Influence of Chinese Characters

Note: Chinese script has evolved, as have all other languages and scripts. The oldest script (about 3,000 years) is called Oracle Bone. Charles references old Chinese and I believe he is referring to script of the oracle bone era. The script of the time when he was in Shanghai is called Traditional. Since 1949 mainland China has used another script called Simplified. At the time of the creation of Semantography Charles would have encountered traditional and oracle bone script.

Charles’ references to Chinese script have come under criticism as being too naďve, demonstrating a lack of knowledge about Chinese script. I do not agree with this assessment and reference two of the Semantography Series that deal specifically with Chinese script.

The first article is a letter to Dr.T.C.Backhouse of the School for Public Health and Tropical Medicine at the University of Sydney, written June 6, 1951 (Semantography Series 29).

Leibnitz, the great mathematician and philosopher (1646 - 1716) wrote letters to missionaries in China, and then developed his ideas about a simple and logical writing "similar to the Chinese, but better than theirs". However, he himself never tried to draw up even one single symbol, and the idea was considered a practical impossibility for 300 years. I claim now to be the first man .who has fulfilled Liebnitz prophecy, who said in 1679 “l think these thoughts will someday be carried out so natural and agreeable appears to me this writing… for easy communication with distant nations… but if introduced also among us, without however renouncing ordinary writing would be useful in giving thoughts less surd and verbal than we now have”.

In short, he wanted this new writing to comprise a simple Logic and Semantic, something which Chinese writing has not. Indeed the Chinese symbols are much too complicated, cumbersome and archaic, and the product of thousands of years, in which many scholars have added complex symbols. But once you have learned the meaning of a Chinese symbol, you glance over it as quickly as you take in a complex chord when playing piano, and suddenly not the word, but the real thing stands vividly out in your mind. Here is one example and its counterpart in Semantography:

Chinese Semantography
tree tree
tree(traditional) tree
grove grove
grove(traditional) grove
forest forest
forest(traditional) forest

And now an example of Chinese symbol combination. The meaning of “East." It is formed by the picture of the sun appearing between trees in the eastern sky. The symbol for “Sun” has been conventionalised through the "brush stroke" mode of writing.

Chinese Semantography
sun sun
sun(oracle bone) sun
east east
east (sun and tree, traditional) east

Now ask your friends to close their eyes and imagine vividly the golden fireball as it shines through the trees just after sunrise. And now imagine that children are accustomed to this symbol, and every time they see the symbol for "east" they do not think of the various words for "east " in the various Chinese languages, but see vividly the sun between trees.

The second article is a document entitled “Is Chinese Writing a Picto-Ideography?”, written February 20, 1954 (Semantography Series 136).

It is amazing how little is known about Chinese script outside China. But even inside China you will find the most divergent ideas about their writing even among Chinese. In the same way you will find many people who differ about the correct writing, correct use and especially about the origin of many words in English, French, German etc. I shall give here but one example.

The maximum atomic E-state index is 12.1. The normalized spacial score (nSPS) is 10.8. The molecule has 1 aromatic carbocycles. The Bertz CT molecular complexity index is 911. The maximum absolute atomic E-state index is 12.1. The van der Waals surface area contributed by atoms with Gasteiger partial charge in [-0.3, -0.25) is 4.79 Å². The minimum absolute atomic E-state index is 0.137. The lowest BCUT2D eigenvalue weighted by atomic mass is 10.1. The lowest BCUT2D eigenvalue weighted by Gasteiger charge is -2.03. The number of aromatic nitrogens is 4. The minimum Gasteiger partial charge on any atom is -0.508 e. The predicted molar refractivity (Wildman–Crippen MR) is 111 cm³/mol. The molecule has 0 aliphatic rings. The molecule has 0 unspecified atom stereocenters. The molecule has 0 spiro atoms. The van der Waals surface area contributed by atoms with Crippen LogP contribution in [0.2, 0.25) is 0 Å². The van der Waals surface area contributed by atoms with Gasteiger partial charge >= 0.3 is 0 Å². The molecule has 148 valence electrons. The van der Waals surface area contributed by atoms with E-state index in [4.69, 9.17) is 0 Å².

I was a poor immigrant when I came to war-torn China in 1940 and it was very hard for me to make a living in a foreign country and with no means at my disposal. Consequently I had little time to absorb myself in the most absorbing and fascinating Chinese writing. Slowly the thought of constructing a modern symbolic script took hold of me. With greater interest I studied what I could see of Chinese writing on shop signs, notices in the street, etc. when I went about my business. Chinese whom I showed then the first symbols of my Semantography could easily discern the origin of Chinese characters and here we differed sometimes. For instance, it is easy to see that my symbol for human is directly taken from the Chinese character of the same form human male. However, I maintained that my symbol shows an upright being on two legs, whereas the Chinese character shows the outline of a penis, the male genital. My Chinese friends were greatly shocked, and demanded an explanation. I then asked them to explain to me what the character for female human means human female. This they could not do, because the lines do not show anything referring to a human or female characteristic. I too was very much puzzled about the lines of the character for woman until I happened to see a Chinese shop sign written in old-style Chinese. The oldest Chinese characters show round lines, as for instance in the sign for sun sun. Later, the Chinese calligraphers developed the brush stroke technique and all round lines disappeared in favour of fairly straight strokes sun. That shop sign was written in old Chinese, somewhat similar to what we sometimes find in England YE OLDE SHOPPE. And there in that old shop sign I found the old-style writing for the meaning of woman female a perfect pictorial outline of a. female genital, the vagina opening.